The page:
I’ve generally started with some of the books that seem to have been on school reading lists, but, for whatever reason, weren’t assigned books in my classes. So in past years, that’s led to me checking out The Grapes of Wrath, Catcher in the Rye, and I Know Why the Caged Bird Sings, (the book I read for last year’s week).

This year, I’ve been reading several memoirs and oral histories in general, so Beyond Magenta felt like a natural choice. I think one censor spontaneously combusted at the mere thought of it. This makes me happy.

Remember, you don’t need to worry about finishing a chosen banned book this week, but it’s a great week to start reading.

Get Ready for Banned Book Week 2021

As readers of this blog may recall, I always celebrate Banned Book Week usually by reading a frequently challenged or banned book — something I highly encourage all of you to try. It’s fun, It’s educational, and it it’s often deadly to per-conceived notions you didn’t even know you had.

The American Library Association has a great site where you can learn about some books to check out… and your local library just might have a display this week. There’s books for all ages that scolds and people-just-trying-to-keep-mumblemumble-safe don’t want you to read. Check ’em out!

Banned Book Week, 2020

Librarians, archivists, and bibliophiles are well represented in my family, so I’ve always enjoyed Banned Book Week.

Since many library systems are closed due to the pandemic, many of you probably can’t saunter over to your local library and see their cool “Banned Book” displays. The site does have plenty of resources to read and download — as well as the always interesting top 100 books challenged or banned.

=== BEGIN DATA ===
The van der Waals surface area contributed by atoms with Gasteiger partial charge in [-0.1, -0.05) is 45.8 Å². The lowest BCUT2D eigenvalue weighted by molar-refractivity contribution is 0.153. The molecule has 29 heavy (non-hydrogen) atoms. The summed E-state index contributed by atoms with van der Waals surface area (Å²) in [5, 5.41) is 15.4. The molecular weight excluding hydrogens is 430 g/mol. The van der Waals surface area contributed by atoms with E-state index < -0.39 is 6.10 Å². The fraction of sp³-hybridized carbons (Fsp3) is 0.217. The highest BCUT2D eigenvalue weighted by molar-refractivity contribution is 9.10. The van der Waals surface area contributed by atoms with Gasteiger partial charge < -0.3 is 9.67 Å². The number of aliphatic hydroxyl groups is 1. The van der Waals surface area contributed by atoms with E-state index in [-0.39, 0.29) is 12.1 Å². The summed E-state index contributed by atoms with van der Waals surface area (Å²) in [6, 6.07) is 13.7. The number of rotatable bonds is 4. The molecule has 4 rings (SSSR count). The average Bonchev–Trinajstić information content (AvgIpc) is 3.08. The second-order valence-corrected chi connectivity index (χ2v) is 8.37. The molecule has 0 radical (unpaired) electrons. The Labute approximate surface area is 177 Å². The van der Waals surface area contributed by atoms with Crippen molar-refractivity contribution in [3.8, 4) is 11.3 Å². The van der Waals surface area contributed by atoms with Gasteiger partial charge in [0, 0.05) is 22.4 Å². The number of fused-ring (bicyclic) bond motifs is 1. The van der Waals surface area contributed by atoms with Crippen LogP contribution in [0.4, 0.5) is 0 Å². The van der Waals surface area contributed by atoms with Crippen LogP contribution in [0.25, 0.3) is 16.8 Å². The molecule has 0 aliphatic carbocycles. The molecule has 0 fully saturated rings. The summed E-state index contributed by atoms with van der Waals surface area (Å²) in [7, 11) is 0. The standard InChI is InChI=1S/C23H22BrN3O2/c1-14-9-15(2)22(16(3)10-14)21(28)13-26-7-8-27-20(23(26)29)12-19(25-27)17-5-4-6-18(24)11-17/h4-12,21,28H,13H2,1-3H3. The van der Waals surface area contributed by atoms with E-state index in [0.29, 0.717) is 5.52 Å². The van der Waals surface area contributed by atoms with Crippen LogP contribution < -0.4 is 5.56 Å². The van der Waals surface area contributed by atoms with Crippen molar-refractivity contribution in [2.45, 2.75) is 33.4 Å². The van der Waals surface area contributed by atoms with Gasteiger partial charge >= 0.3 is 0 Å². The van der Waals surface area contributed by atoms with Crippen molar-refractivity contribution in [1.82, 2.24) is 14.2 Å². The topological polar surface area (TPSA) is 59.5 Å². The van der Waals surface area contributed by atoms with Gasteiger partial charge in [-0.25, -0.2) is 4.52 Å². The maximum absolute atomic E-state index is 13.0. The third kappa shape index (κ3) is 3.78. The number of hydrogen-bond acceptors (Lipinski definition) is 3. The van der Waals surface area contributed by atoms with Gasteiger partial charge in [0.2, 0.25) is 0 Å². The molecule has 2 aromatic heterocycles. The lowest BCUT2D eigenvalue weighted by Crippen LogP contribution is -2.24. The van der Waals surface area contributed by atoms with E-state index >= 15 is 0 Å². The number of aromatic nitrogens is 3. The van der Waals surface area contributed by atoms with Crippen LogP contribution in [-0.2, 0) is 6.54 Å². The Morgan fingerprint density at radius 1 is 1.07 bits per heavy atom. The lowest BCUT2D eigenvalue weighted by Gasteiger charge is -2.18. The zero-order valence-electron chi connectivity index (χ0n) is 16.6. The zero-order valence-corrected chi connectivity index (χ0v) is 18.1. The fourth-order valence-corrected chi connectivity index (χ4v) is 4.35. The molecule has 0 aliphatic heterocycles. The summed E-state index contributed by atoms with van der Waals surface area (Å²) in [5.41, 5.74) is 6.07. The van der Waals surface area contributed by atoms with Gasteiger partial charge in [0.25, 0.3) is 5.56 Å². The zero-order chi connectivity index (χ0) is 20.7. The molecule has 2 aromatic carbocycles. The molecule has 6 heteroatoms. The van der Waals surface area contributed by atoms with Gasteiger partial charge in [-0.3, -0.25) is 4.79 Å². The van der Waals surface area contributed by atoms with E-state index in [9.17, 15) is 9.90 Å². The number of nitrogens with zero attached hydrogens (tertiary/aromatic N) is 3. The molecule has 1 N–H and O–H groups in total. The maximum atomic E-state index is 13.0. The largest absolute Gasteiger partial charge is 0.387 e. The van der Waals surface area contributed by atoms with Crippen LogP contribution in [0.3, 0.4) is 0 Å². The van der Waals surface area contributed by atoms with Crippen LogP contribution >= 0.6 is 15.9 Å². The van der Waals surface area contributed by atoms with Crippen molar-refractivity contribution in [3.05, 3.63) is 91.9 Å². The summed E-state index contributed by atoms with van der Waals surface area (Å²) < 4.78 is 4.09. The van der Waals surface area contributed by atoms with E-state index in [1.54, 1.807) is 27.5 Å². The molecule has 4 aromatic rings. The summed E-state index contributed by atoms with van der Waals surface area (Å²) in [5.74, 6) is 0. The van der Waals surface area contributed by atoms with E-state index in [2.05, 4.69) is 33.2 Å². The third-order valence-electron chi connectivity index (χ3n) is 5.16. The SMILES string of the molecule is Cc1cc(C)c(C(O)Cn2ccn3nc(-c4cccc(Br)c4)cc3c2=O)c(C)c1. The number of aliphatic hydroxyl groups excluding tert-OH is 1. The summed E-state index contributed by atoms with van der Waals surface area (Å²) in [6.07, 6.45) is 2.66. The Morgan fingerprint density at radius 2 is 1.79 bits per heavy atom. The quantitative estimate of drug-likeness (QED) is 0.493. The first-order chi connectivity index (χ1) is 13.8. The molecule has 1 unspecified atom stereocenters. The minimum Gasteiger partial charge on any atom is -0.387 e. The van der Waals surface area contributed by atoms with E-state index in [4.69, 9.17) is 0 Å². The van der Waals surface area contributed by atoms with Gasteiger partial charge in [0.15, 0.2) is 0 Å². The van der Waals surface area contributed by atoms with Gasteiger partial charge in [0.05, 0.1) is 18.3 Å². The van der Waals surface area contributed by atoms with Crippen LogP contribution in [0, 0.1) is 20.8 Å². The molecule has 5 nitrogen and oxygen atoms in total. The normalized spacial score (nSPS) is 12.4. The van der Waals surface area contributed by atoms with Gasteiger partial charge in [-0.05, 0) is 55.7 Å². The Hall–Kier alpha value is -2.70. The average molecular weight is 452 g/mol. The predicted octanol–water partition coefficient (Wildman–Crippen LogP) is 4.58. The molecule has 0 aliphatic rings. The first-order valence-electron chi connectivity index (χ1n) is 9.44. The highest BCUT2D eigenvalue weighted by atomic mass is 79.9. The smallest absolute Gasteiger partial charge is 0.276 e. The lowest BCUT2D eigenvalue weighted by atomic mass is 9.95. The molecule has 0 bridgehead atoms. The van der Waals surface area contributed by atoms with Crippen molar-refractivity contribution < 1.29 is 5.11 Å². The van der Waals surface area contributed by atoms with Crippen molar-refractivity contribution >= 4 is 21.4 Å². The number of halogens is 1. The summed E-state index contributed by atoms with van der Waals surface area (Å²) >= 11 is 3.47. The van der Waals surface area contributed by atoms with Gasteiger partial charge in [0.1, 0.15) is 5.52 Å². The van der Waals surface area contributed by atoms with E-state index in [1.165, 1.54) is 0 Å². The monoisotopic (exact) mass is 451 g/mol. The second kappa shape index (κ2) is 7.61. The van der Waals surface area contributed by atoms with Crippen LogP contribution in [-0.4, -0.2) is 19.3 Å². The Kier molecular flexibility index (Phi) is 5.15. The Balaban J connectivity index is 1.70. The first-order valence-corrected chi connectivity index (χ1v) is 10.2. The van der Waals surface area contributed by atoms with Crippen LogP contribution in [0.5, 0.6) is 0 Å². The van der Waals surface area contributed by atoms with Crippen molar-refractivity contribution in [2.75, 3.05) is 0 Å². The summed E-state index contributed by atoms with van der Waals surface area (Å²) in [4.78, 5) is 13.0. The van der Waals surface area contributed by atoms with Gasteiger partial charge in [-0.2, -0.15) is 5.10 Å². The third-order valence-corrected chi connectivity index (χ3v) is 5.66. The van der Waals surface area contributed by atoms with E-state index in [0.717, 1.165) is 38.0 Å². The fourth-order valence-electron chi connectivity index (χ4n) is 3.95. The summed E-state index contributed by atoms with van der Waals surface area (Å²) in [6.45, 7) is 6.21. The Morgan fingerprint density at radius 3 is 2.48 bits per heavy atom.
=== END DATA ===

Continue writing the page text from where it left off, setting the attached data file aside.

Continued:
That list also provides me with one of my annual activities: reading one of the books on the list that I haven’t read before. This year, it’s Maya Angelou’s I Know Why the Caged Bird Sings, one of those well-regarded books I’ve missed.

If you are looking for something insidious to do this week that will possibly expose you to some new perspectives and definitely piss off The Man, I highly recommend it.

But People Don’t Still Ban Books, Do They?

Continuing Banned Book Week, Ron Charles and his editor conspired to give Ron’s essay the incendiary title “Do we really still need Banned Books Week?

In fact, he even starts giving you umbrage fuel in the first paragraph, but then he talks to the people who and whaddya know?

Yup. People will be people and some people will always think that your dainty mind needs protection (see also, Monday’s post).

Image via EmilyQuotes.com

 

So Many Banned Books, So Little Time…

As friends know on social media, I’m a big fan of Banned Book Week that occurs every Fall. Given that people continue to challenge books and, really, are only looking out for you, whomever you might be, I find it a good tradition to continue. Several members of my family are or were librarians — and I well remember challenges to books growing up from parents who were worried our dainty minds would be perverted by various books.

I generally always try and read a banned or challenged book during this week. Last year, it was The Absolutely True Diary of a Part-Time Indian by Sherman Alexie, which is delightfully profane in the best possible way you want from a book. It left me thinking a lot about identity, masculinity, and race that I’m sure made many people concerned. I mean what if someone younger had asked the wrong question or came up with the wrong answer? More than that, conversations might have erupted, including two-way conversations. Very troublesome.

A lot of libraries have a display up this week to give you some ideas about a banned book to pick up, so do drop by. Ask a librarian for some recommendations. The equivalent of a Jane Austen villain will be entirely put out by you doing so, and isn’t that reward enough?